Anatomy of a Horn Arrangement [Part 2]
Phil Johari - Slow Burn (Part 2)
The first track I wrote horns for on this album was 'What You Talkin' 'Bout''. It proved to be the most collaborative arrangement I've ever done in fact. The original brief from Phil was "plenty of hooks and a big Paul Simon/Graceland vibe". You can hear the Graceland influence in the rhythm section quite clearly so the first port of call was to double the intro lick (beautifully played by Jonathan Towers) in unison with the horns. It's a really hard line to get your fingers around for lead trumpet but Matt Clare did a fab job on the final version.
When the original backing track came into my inbox, there was a lot of space that Phil wanted filling with horns. I sent him some ideas and he liked them all; resulting in them all being used in different places.
It was important that the horns stayed out of the way during the chorus. They mostly double the bassline with some crescendo chords thrown in for good measure. Writing supportive parts for horns can be tricky - especially if you want the players to enjoy blowing them. If I am writing chords or pads, I always try to sneak some dynamic markings in to add a little something.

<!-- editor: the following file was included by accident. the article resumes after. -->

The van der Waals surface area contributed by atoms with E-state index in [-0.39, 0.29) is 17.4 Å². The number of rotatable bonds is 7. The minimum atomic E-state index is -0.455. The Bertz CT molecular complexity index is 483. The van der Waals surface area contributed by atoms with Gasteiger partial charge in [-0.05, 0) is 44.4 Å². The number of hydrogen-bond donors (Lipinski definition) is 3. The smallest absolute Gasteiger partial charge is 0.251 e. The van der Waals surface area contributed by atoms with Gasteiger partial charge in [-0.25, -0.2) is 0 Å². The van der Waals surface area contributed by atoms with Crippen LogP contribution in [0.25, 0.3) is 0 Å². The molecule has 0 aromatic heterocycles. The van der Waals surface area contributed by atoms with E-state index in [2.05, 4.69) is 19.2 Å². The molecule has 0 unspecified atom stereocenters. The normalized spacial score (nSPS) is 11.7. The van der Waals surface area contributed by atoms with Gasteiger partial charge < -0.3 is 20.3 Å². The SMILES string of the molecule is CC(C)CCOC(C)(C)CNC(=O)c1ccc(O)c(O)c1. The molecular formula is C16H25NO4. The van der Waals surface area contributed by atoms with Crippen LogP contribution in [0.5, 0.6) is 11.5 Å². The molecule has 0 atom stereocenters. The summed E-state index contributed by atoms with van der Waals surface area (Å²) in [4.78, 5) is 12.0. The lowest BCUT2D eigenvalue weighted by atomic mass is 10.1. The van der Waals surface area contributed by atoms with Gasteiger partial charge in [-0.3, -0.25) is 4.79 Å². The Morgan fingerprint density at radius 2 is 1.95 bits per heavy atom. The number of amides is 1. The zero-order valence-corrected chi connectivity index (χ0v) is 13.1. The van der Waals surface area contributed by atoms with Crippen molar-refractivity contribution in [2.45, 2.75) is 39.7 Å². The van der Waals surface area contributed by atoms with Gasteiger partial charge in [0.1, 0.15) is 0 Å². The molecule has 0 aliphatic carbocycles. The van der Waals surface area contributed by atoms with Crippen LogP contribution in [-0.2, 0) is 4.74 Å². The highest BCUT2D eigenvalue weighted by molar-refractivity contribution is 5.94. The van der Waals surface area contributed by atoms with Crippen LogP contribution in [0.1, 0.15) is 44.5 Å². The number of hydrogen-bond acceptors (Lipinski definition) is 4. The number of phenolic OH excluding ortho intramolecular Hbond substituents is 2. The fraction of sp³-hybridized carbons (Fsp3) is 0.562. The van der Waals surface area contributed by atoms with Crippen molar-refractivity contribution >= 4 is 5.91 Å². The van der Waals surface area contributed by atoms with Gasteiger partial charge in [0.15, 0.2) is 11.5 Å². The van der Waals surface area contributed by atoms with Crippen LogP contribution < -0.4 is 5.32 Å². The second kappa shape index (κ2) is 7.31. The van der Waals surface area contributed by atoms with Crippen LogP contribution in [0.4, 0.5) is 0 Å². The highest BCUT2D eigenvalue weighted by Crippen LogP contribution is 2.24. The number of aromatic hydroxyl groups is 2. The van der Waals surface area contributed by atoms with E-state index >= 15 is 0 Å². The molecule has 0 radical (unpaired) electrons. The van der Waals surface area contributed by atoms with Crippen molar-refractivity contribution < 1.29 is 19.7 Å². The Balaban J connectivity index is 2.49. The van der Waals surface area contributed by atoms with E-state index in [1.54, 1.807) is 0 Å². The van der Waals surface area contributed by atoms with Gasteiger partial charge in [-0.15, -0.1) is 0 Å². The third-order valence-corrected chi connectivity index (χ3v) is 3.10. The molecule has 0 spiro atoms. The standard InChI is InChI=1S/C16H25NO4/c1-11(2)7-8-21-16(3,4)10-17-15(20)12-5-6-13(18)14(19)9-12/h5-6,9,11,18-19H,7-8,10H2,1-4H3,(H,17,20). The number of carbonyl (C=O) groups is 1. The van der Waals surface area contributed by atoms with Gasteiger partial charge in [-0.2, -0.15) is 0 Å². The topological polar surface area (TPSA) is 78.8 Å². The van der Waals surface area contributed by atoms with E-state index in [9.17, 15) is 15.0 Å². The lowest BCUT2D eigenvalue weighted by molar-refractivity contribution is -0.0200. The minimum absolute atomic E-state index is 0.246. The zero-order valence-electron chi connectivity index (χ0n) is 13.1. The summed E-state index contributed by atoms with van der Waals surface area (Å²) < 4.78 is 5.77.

Phil was insistent that he wanted the horns to double the guitar part after the first chorus and I had the idea to use a sextuplet chromatic run into the intro lick. This is a trick I learned from transcribing Jerry Hey (an absolute master of horn arranging).
Phil also wanted a horn feature so I wrote him a soli section that was eventually halved because he also wanted a sax solo. Not wanting to give either idea up, Phil simply had both! There's heavy use of the major pentatonic and major scale used throughout this arrangement. Normally I'd let the harmony inform the scale choice but for that quasi-African vibe, I thought it best to stick to a scale that is used extensively in soukous and Congo music.
To take the track home, the horns play a highly syncopated figure around the main groove. It breaks into punchy harmony in some spots with the top voices in fourths. It is supposed continue where the soli passage left off.
I hope you've found these blog pieces on Phil's album interesting. I plan to do more of these if there's a demand for it.
Please consider buying the album HERE - the physical format is so much better in my book.
Anyway, stay safe!